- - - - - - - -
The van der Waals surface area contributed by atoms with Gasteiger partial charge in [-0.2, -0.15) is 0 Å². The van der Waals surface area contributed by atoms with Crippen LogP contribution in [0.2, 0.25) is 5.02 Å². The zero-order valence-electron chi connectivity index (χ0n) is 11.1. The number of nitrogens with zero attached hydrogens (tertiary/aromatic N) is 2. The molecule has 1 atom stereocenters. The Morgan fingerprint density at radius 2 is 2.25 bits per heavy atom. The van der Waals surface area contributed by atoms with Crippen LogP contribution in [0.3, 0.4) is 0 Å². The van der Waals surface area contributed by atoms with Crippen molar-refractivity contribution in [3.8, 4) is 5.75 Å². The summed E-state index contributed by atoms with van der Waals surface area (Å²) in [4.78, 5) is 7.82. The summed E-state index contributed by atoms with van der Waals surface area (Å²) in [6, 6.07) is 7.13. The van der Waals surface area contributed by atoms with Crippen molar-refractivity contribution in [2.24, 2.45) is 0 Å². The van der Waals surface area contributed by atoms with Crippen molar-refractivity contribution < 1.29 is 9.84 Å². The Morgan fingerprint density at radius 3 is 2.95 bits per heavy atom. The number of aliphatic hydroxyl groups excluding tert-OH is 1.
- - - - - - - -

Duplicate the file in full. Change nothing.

The van der Waals surface area contributed by atoms with Gasteiger partial charge in [-0.2, -0.15) is 0 Å². The van der Waals surface area contributed by atoms with Crippen LogP contribution in [0.2, 0.25) is 5.02 Å². The zero-order valence-electron chi connectivity index (χ0n) is 11.1. The number of nitrogens with zero attached hydrogens (tertiary/aromatic N) is 2. The molecule has 1 atom stereocenters. The Morgan fingerprint density at radius 2 is 2.25 bits per heavy atom. The van der Waals surface area contributed by atoms with Crippen LogP contribution in [0.3, 0.4) is 0 Å². The van der Waals surface area contributed by atoms with Crippen molar-refractivity contribution in [3.8, 4) is 5.75 Å². The summed E-state index contributed by atoms with van der Waals surface area (Å²) in [4.78, 5) is 7.82. The summed E-state index contributed by atoms with van der Waals surface area (Å²) in [6, 6.07) is 7.13. The van der Waals surface area contributed by atoms with Crippen molar-refractivity contribution in [2.24, 2.45) is 0 Å². The van der Waals surface area contributed by atoms with Crippen molar-refractivity contribution < 1.29 is 9.84 Å². The Morgan fingerprint density at radius 3 is 2.95 bits per heavy atom. The number of aliphatic hydroxyl groups excluding tert-OH is 1.